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Amazon.com Product Description (ISBN 0300213190, Hardcover)

In 2010, Clive James was diagnosed with terminal leukemia. Deciding that “if you don’t know the exact moment when the lights will go out, you might as well read until they do,” James moved his library to his house in Cambridge, where he would “live, read, and perhaps even write.” James is the award-winning author of dozens of works of literary criticism, poetry, and history, and this volume contains his reflections on what may well be his last reading list. A look at some of James’s old favorites as well as some of his recent discoveries, this book also offers a revealing look at the author himself, sharing his evocative musings on literature and family, and on living and dying.

As thoughtful and erudite as the works of Alberto Manguel, and as moving and inspiring as Randy Pausch’s The Last Lecture and Will Schwalbe’s The End of Your Life Book Club, this valediction to James’s lifelong engagement with the written word is a captivating valentine from one of the great literary minds of our time.

(retrieved from Amazon Thu, 09 Jul 2015 19:15:09 -0400)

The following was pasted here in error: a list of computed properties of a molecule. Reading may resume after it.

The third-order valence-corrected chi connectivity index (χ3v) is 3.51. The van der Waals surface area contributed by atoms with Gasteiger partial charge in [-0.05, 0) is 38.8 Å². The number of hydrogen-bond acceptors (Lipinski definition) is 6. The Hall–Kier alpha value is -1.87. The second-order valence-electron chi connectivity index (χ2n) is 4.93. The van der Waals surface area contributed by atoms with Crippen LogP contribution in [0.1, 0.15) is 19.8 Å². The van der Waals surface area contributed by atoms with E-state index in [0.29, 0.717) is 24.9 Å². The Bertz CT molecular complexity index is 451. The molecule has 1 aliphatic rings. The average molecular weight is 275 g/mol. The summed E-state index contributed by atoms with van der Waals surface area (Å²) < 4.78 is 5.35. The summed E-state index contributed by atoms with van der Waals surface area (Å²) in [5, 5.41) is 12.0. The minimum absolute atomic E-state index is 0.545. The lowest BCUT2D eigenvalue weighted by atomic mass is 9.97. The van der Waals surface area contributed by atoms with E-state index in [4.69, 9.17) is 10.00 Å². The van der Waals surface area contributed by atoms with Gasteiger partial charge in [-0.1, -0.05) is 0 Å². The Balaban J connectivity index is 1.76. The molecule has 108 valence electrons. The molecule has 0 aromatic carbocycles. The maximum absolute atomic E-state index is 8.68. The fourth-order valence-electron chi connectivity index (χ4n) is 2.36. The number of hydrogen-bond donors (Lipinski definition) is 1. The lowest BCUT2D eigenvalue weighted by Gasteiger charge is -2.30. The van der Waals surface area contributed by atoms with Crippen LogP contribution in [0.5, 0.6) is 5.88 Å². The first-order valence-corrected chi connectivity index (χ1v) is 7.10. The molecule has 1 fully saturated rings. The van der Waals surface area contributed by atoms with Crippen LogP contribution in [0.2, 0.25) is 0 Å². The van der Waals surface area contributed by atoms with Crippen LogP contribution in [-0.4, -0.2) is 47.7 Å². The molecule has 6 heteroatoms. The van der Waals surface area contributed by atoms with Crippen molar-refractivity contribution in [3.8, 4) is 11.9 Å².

In 2010, Clive James was diagnosed with terminal leukemia. Deciding that (3z(Bif you don?t know the exact moment when the lights will go out, you might as well read until they do,(S3(B James moved his library to his house in Cambridge, where he would (S2(Blive, read, and perhaps even write.(S3(B James is the award-winning author of dozens of works of literary criticism, poetry, and history, and this volume contains his reflections on what may well be his last reading list. A look at some of James?s old favorites as well as some of his recent discoveries, this book also offers a revealing look at the author himself, sharing his evocative musings on literature and family, and on living and dying. As thoughtful and erudite as the works of Alberto Manguel, and as moving and inspiring as Randy Pausch?s The Last Lecture and Will Schwalbe?s The End of Your Life Book Club, this valediction to James?s lifelong engagement with the written word is a captivating valentine from one of the great literary minds of our time.… (more)